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Old 12-09-2007, 01:05 PM   #1
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interior loadbearing wall


I would like to remove an interior load bearing wall of 9'. Would a 4x12 do the job, if not what would?

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Old 12-09-2007, 01:29 PM   #2
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interior loadbearing wall


We need to know a little more information.

Is it holding up a roof, floor?

I hate giving out any information when it comes to removing load bearing walls, if you do not really understand, why they are load bearing and what it will take to remove it, I highly advise for this not to be a diy job.

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Old 12-09-2007, 02:21 PM   #3
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interior loadbearing wall


Not only what's above it, but where are you moving the load to below it?
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Old 12-09-2007, 11:12 PM   #4
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interior loadbearing wall


Delmar, these guys are right, there's certain jobs that can be done by a DIY, there's some jobs that SHOULD be done by a pro. Yup, it costs but think of the cost if you screw up.

I'd be interested to know how you were thinking of accomplishing this task. As suggested, the requirement will vary totally depending on where this load bearing wall is being installed. I'm doing a home remodel at the moment, we're removing a wall and installing a 10' LVL load bearing beam in a dining room and sheathing it. In the basement we're installing a steel beam directly under the LVL we're worried about the area being compromised as the home is an older one.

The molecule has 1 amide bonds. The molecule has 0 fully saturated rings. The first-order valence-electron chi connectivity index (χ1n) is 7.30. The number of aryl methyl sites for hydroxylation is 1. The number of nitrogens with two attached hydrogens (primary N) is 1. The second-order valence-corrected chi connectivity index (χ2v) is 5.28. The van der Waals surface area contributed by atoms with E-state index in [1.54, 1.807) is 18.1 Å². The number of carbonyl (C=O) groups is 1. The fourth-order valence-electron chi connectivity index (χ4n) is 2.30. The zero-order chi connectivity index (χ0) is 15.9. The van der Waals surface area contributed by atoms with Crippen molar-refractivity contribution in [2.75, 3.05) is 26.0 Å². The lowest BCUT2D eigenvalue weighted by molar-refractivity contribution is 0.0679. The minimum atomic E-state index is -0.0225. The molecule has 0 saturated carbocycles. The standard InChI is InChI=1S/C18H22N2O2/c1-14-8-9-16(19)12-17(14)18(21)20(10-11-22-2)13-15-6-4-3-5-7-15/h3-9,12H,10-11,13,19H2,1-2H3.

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Old 12-10-2007, 07:03 AM   #5
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interior loadbearing wall


Quote:
Originally Posted by Delmar View Post
I would like to remove an interior load bearing wall of 9'. Would a 4x12 do the job, if not what would?
DO NOT ATTEMPT IT!!!

You cannot simply "move" a load bearing wall. There is much, much more involved, including the entire home's structural designs. PLEASE hire a professional.
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Old 12-10-2007, 08:52 AM   #6
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interior loadbearing wall


If you want to do the work yourself hire an engineer to design it.
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Old 12-10-2007, 12:23 PM   #7
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interior loadbearing wall


Totally agree with mikey48 hire an engineer by the hour for an hour or two to come out to your job and consult. 9' is a long span. If it is straightforward he will be able to advise you on this and also on other things you may not even have considered. Call an engineer, not a contractor, not a building inspector and not an architect. On the other hand if this is a single story house and there are no loads above or below and you are on flat ground and that ground is not clay or sand and you have enlarged foundations under the new posts that will bear on bedrock that is at least two feet below the frost line and the jurisdiction in which it is located provides a chart for sizing beams for simple projects and you aren't in an earthquake or hurricane zone and you know exactly what type of connection between the beam and the post and the post to foundation and you never plan to sell it by all means go for it.

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